The links between crime and politics in Russia’s annexed enclave in the Ukraine
by Taras Kuzio
Western media are widely reporting that self-declared Crimean leader Sergei Aksyonov ( pictured left) was an organised crime boss in the 1990s, with the nickname ‘Goblin.’ The link between crime and politics in Crimea seems to have caught Western media off guard, and yet abundant evidence of such links has been available for a long time from a variety of sources, including US diplomatic cables.
In the 1990s, Crimea was a major source of organised crime, and had the largest number of murders of any Ukrainian region, according to former Police Chief Yuriy Lutsenko, with Donetsk coming second. Not coincidentally, Crimea and Donetsk were the strongholds of ousted President Viktor Yanukovych’s Party of Regions.
Links between business, politics and crime in the former USSR began to surface in the second half of the 1980s, at the same time as Soviet leader Mikhail Gorbachev liberalised the economy. Crime exploded in three regions of Ukraine – Crimea, Donetsk and Odesa – where there were huge profits to be made from trade, tourism, property and the export of raw materials. During this legal vacuum, and at a time of the disintegration of one state (USSR) and a yet-to-be-built Ukraine, individuals such as Yanukovych, Aksyonov and their Donetsk and Crimean allies literally fought their way to the top. Those who survived the bloodshed, by the late 1990s were already attempting to transform themselves into biznesmeni.
Sergei Taruta was appointed Donetsk governor by Kiev’s then-revolutionary leaders because although co-director of the Industrial Union of Donbas, he had never joined the Party of Regions, and supported the pro-Western opposition. In 2010, Yulia Tymoshenko’s election headquarters were located in Kiev’s Hyatt Hotel that he owns.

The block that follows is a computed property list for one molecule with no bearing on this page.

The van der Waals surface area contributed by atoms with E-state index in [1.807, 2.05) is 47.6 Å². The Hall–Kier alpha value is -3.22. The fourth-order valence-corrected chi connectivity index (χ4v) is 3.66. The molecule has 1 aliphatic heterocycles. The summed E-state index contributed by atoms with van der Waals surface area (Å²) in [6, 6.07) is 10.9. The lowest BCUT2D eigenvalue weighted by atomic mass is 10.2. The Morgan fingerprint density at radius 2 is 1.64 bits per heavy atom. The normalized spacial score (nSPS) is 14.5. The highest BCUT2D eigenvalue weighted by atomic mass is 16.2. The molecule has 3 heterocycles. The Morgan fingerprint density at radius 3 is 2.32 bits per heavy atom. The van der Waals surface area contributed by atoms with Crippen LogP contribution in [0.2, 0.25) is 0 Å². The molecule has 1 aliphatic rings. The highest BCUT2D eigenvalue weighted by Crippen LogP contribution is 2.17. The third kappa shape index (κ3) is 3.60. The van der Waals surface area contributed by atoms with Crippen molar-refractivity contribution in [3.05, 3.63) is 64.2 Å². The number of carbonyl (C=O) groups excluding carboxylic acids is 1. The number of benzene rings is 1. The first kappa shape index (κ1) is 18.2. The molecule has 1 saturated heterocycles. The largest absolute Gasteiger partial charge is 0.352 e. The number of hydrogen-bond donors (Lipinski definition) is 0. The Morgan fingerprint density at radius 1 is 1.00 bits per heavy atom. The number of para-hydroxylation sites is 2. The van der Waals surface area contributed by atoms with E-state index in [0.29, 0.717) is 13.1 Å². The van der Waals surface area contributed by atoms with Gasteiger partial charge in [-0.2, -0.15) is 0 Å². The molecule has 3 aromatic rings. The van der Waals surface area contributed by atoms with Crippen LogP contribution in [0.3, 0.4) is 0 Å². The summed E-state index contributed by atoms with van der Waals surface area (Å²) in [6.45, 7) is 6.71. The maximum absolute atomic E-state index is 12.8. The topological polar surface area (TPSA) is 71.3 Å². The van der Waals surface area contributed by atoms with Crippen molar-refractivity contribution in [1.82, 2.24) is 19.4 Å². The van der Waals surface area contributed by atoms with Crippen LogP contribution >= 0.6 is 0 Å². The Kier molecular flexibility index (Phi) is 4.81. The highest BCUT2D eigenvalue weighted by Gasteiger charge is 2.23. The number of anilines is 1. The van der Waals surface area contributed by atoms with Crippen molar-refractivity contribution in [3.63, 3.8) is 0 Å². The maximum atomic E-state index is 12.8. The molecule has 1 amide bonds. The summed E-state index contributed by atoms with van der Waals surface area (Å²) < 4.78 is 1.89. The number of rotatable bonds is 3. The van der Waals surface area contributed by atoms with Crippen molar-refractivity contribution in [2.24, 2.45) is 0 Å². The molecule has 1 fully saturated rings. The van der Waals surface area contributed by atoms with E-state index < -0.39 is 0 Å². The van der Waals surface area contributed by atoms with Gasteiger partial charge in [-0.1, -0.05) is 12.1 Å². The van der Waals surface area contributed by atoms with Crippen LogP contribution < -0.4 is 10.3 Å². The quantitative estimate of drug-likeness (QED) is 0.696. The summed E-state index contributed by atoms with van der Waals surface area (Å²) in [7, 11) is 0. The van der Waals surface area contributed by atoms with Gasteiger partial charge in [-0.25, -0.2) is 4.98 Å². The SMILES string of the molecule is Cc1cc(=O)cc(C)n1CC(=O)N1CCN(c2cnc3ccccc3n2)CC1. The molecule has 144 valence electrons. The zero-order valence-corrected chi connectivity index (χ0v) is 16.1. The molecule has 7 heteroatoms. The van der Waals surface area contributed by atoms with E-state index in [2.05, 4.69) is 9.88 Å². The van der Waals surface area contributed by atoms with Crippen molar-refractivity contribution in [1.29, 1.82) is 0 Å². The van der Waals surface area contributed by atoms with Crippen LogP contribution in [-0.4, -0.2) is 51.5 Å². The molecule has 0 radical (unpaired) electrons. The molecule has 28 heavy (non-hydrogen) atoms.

A cable from the US Embassy in Kiev reported that Taruta had dismissed the whole Donetsk-Regions group, saying ‘they are all looters’ – as seen in the massive asset and budget stripping that occurred under Yanukovych. Former National Security and Defence Council Secretary Volodymyr Horbulin told US Ambassador to Ukraine John Herbst that the Party of Regions was ‘notable for its inclusion of criminal and anti-democracy figures.’ Another cable described the Party of Regions as, ‘long a haven for DONETSK-based mobsters and oligarchs,’ led by ‘DONETSK CLAN godfather Rinat Akhmetov.’
Akhmetov (who has close business ties to Yanukovych going back to the 1990s) backed him to the ignominious end, and has issued timid statements during the Maidan protests and the Crimean invasion.
The Party of Regions elected organised crime leaders to the Ukrainian and Crimean parliaments and local government. In the March 2006 elections to the Crimean parliament and local councils, hundreds of candidates who had ‘problems with the law,’ according to then Interior Minister Lutsenko, ran in the election blocs ‘For Union!’ and ‘For Yanukovych!’ Many of these candidates were, like Aksyonov, members of the Seilem organised crime gang, such as its leader Aleksandr Melnyk who was elected in the ‘For Yanukovych!’ bloc. Yanukovych reportedly told a Party of Regions deputy who criticized this alliance with organised crime that, ‘I take responsibility for him [Melnyk]’ ; and Prime Minister Yanukovych asked Police Chief Lutsenko to not touch ‘my Sasha’ (Melnyk).
The corrupt Prosecutor-General’s office assisted in protecting these ties between politics, business and crime. Former Deputy Prosecutor-General Renat Kuzmin ensured Melnyk evaded justice, after the Party of Regions lobbied the prosecutor’s office not to press charges. Lutsenko said, ‘Having all the evidence connecting the (Seilem) gang to murders’ Kuzmin ‘releases the man who Yanukovych shelters, the head of an organised crime gang.’ Lutsenko told the US Embassy in Kyiv (Kiev) that the Seilem organised crime gang had been responsible in the 1990s for 52 contract murders, including one journalist, two police officers, 30 businessmen and 15 organised crime competitors.
Kuzmin ‘rehabilitated’ another of Ukraine’s most notorious crime bosses, Givi Nemsadze, who led an organized crime gang that committed over a hundred murders. In 2010, after Yanukovych came to power, criminal charges against Nemsadze were closed.